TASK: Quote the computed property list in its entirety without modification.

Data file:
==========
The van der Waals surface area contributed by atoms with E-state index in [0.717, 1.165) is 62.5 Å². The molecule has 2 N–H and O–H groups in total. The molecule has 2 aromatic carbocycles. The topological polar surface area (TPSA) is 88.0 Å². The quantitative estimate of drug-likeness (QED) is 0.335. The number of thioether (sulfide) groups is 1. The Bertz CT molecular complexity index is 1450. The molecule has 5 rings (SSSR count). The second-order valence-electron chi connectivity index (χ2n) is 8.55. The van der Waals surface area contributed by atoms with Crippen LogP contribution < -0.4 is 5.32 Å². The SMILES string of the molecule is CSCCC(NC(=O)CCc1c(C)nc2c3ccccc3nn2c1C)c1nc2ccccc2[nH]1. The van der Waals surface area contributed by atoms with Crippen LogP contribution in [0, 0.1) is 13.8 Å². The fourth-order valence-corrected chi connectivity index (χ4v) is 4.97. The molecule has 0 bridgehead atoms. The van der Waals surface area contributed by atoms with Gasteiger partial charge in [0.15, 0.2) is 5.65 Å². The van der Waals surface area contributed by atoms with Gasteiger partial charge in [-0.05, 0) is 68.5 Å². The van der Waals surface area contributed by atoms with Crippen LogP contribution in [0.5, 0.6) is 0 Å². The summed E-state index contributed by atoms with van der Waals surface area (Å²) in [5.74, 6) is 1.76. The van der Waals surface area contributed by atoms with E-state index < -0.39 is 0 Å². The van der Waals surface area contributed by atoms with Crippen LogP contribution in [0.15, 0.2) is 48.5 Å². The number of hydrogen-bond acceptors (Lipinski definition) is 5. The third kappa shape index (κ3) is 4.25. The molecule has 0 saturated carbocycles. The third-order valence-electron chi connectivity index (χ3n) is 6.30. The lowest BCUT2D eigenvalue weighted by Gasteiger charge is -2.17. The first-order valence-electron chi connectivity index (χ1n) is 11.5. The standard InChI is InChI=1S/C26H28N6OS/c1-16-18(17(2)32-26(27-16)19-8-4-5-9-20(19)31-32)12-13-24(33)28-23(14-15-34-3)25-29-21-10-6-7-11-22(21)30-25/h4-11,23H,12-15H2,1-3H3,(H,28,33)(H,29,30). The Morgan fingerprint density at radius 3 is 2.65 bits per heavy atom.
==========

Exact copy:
The van der Waals surface area contributed by atoms with E-state index in [0.717, 1.165) is 62.5 Å². The molecule has 2 N–H and O–H groups in total. The molecule has 2 aromatic carbocycles. The topological polar surface area (TPSA) is 88.0 Å². The quantitative estimate of drug-likeness (QED) is 0.335. The number of thioether (sulfide) groups is 1. The Bertz CT molecular complexity index is 1450. The molecule has 5 rings (SSSR count). The second-order valence-electron chi connectivity index (χ2n) is 8.55. The van der Waals surface area contributed by atoms with Crippen LogP contribution < -0.4 is 5.32 Å². The SMILES string of the molecule is CSCCC(NC(=O)CCc1c(C)nc2c3ccccc3nn2c1C)c1nc2ccccc2[nH]1. The van der Waals surface area contributed by atoms with Crippen LogP contribution in [0, 0.1) is 13.8 Å². The fourth-order valence-corrected chi connectivity index (χ4v) is 4.97. The molecule has 0 bridgehead atoms. The van der Waals surface area contributed by atoms with Gasteiger partial charge in [0.15, 0.2) is 5.65 Å². The van der Waals surface area contributed by atoms with Gasteiger partial charge in [-0.05, 0) is 68.5 Å². The van der Waals surface area contributed by atoms with Crippen LogP contribution in [0.5, 0.6) is 0 Å². The summed E-state index contributed by atoms with van der Waals surface area (Å²) in [5.74, 6) is 1.76. The van der Waals surface area contributed by atoms with E-state index < -0.39 is 0 Å². The van der Waals surface area contributed by atoms with Crippen LogP contribution in [0.15, 0.2) is 48.5 Å². The number of hydrogen-bond acceptors (Lipinski definition) is 5. The third kappa shape index (κ3) is 4.25. The molecule has 0 saturated carbocycles. The third-order valence-electron chi connectivity index (χ3n) is 6.30. The lowest BCUT2D eigenvalue weighted by Gasteiger charge is -2.17. The first-order valence-electron chi connectivity index (χ1n) is 11.5. The standard InChI is InChI=1S/C26H28N6OS/c1-16-18(17(2)32-26(27-16)19-8-4-5-9-20(19)31-32)12-13-24(33)28-23(14-15-34-3)25-29-21-10-6-7-11-22(21)30-25/h4-11,23H,12-15H2,1-3H3,(H,28,33)(H,29,30). The Morgan fingerprint density at radius 3 is 2.65 bits per heavy atom.